The Benefits of Walking
May 02, 2014 12:22PM
By Robin Shreeves
After the seemingly never-ending winter, the sun is finally shining, trees and flowers are beginning to bud and bloom, and everyone is clamoring to get outdoors and soak up nature’s warmth and beauty. One way to combine this desire with your pursuit for better health is with regular brisk walking.
Exactly what pace is a brisk walk? Collingswood’s Peggy Jubb, a certified ACE personal trainer, says to get the benefits of a brisk walk, you should aim for 15-minute miles, or the equivalent of setting a treadmill to 4.0. When you’re walking at a brisk pace, you’ll feel your heart rate increase and you may even break out in a light sweat. At that pace, the benefits of walking are substantial.
“The number one benefit is it makes the heart stronger,” says Jubb. “The heart is the most important muscle, and a brisk walk strengthens it while increasing blood flow and oxygen rate.” When the heart gets a workout, it could lower levels of LDL (bad) cholesterol and help control high blood pressure.
“Also, walking can lower stress levels,” says Jubb. Most forms of physical activity in which heart rate is increased will boost the production of endorphins—hormones released in the brain that naturally kill pain and improve mood.
For people who want to drop some pounds, regular brisk walking can help accomplish that. “A 160-pound person will burn about 89-100 calories a mile when walking at a 15-minute mile pace,” says Jubb. That means a one-hour brisk walk can burn about 350-400 calories an hour. Even after the walk is finished, your heart rate will stay elevated for a while and continue to burn more calories than if you hadn’t taken the walk.
It takes a reduction of about 3,500 calories for the average person to lose a pound. To lose weight at a safe, slow pace (which is recommended if you want to keep it off), combine one hour of brisk walking five days a week with a 350-calorie reduction on those five days, and you could lose one pound each week.
Walking also tones your lower body. Calves, quads, hamstrings and glutes all get a good workout when you walk briskly, especially if you choose to tackle some hills during the walk. In choosing between going uphill or downhill, remember that the uphill path will help you look better in summer’s shorts and bathing suits.
“If you can add some uphill climbs into your brisk walk, you’ll be getting some of the same benefits as running,” says Jubb. Changing up terrain adds intensity to the walk and increases the heart rate even more.
Brisk walking is one of the best things that can be done for health, and its one of the least expensive. A good pair of walking shoes is the biggest expense. “Walking shoes,” Jubb advises, “should be a half- to a full-size larger than your regular shoe size to accommodate for the slight swelling that takes place when increased blood flow travels down legs and into your feet.”
Also, a water bottle to help hydrate before, during and after the activity is an inexpensive but important piece of equipment. For women, a supportive sports bra is beneficial during a brisk walk, too. That’s all the special equipment you need to get outside and start your brisk walk.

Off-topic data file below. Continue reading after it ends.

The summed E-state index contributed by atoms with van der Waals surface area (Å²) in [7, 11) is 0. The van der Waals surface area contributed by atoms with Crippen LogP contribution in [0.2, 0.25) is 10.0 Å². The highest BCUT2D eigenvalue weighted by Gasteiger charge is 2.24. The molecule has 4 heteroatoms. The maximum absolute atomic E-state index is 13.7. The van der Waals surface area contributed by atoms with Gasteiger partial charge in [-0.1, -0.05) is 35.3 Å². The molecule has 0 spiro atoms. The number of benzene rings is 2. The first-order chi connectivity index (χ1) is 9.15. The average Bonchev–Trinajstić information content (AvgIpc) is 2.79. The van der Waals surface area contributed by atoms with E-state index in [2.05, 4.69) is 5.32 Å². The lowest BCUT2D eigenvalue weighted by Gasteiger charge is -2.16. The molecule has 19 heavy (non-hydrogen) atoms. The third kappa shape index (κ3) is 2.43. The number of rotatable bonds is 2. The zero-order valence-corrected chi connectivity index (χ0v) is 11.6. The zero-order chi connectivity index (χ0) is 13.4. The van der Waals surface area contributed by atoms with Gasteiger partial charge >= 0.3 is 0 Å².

The Best Places
When planning for a one-hour brisk walk at a 15-minute mile pace, it’s important to know the distance you’ve walked. Fortunately, there are many walking trails in our region that are long enough to help you achieve the distance.
Cooper River Park, Camden County
This park runs through Pennsauken, Cherry Hill, Collingswood and Haddon Township, but don’t be overwhelmed by the number of towns. The paved trail that circles the river is a 3.8-mile loop, almost perfect for an hour brisk walk. Within the park, there is a separate track that runs 1.25 miles around Jack Curtis Stadium.
Haddon Lake Park, Camden County
Haddon Lake Park runs through Haddon Heights, Audubon and Mt. Ephraim. Start at the playground in Haddon Heights on South Park Avenue where there’s plenty of parking if you need to drive there. A full loop around—walking further into Haddon Heights to Station Avenue and then coming back past the playground and into Audubon, then Mt. Ephraim and back to the park—is about 3.2 miles.
Smithville Park, Burlington County
There are 4.4 miles of marked trails on various terrains at this park in Eastampton Township. Walkers share the trail with bicyclists, and in the winter, with cross-country skiers.
Washington Lake Park, Gloucester County
This park has many paved walkways, including a 1.56-mile trail that takes walkers in a circle so they can take as many laps as desired. Walkers need to be aware that vehicles are allowed in the park also so they should take caution before going across cross paths.
Your own neighborhood
Just step outside your front door and start walking. Mapping out the perfect fourmile trail that takes you from your home and back again in your neighborhood is easy using Google Maps. Build in a few good hills to maximize the benefits. If you don’t achieve 15-minute miles your first time out, don’t fret. The more you walk, the stronger your heart and the rest of your muscles will become. You’ll eventually work your way up to the brisk pace that’s needed for maximum benefit.
Want to find more walking and hiking trails in our area parks? Check out the links below to explore our local natural resources. There is much to see!